Review: Queen of the Sea by Dylan Meconis

Queen of the Sea by Dylan Meconis

Queen of the Sea by Dylan Meconis (9781536204988)

Based loosely on the story of Queen Elizabeth I and Queen Mary, this graphic novel is remarkable. Margaret has been on the island since she was a baby, cared for by the nuns that live there, not knowing who her parents are. The island has only a few residents, including goats and chickens. The nuns help those whose ships sink or crash making their way around the island, and they take in political prisoners as well. In fact, when Margaret is old enough to be curious, she discovers that the nuns are all political prisoners on the island who became nuns after being sent there. Things change when William arrives, the first person Margaret has ever known who is about her own age. But their friendship is short lived and he is taken back to Albion. The next person to arrive is Eleanor, the deposed Queen of Albion, sent to the island by her sister who is now queen. Margaret struggles to connect with the aloof Eleanor, even after her own origins are revealed as being entwined with Eleanor’s. As Margaret learns more about politics and royalty, she is caught up in a web of power that she has to find her way through or lose everything she holds dear.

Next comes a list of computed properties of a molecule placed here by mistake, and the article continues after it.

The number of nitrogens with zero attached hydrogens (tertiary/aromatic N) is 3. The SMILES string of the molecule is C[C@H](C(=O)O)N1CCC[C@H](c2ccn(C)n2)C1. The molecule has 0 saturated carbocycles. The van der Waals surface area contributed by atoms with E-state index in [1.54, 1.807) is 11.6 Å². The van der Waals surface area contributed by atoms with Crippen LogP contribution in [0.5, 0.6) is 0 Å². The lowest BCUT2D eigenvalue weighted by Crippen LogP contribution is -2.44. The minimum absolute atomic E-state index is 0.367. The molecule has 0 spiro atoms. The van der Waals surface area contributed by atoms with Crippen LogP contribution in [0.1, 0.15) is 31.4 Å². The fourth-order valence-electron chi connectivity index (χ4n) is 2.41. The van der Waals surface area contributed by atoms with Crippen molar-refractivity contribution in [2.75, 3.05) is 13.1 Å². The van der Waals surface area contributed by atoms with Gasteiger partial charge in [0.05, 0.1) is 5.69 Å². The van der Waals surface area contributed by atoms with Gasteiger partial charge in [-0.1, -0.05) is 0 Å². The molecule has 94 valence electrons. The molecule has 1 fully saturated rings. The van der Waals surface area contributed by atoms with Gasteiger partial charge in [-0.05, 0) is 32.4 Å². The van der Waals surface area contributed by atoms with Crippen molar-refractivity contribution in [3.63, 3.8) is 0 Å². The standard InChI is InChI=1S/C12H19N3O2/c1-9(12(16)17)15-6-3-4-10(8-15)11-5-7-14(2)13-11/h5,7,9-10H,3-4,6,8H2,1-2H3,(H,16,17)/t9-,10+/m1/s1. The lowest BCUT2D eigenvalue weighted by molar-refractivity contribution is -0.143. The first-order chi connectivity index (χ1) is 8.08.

This is not a slim graphic novel, but more of a tome. Meconis tells a sturdy tale, a graphic novel that reads fully as a novel with well-developed characters whose motivations are cleverly concealed but are always understandable when all is revealed. Margaret has a bucolic upbringing on the island, filled with the care of the nuns, their strict rules, and helping with the animals. As she learns the truth, the book changes around the reader, the beauty of the island becoming more like the prison it is.

The pairing of an imaginative world with roots in real history makes for an incredible read. Those who know the English history will love the parallels between the stories, glimpsing that history often enough to keep it well-rooted. Margaret is a great lens to view the history through, providing context to the world around her as she learns things alongside the reader.

A stellar graphic novel for middle grades. Appropriate for ages 10-13.

Reviewed from library copy.

 

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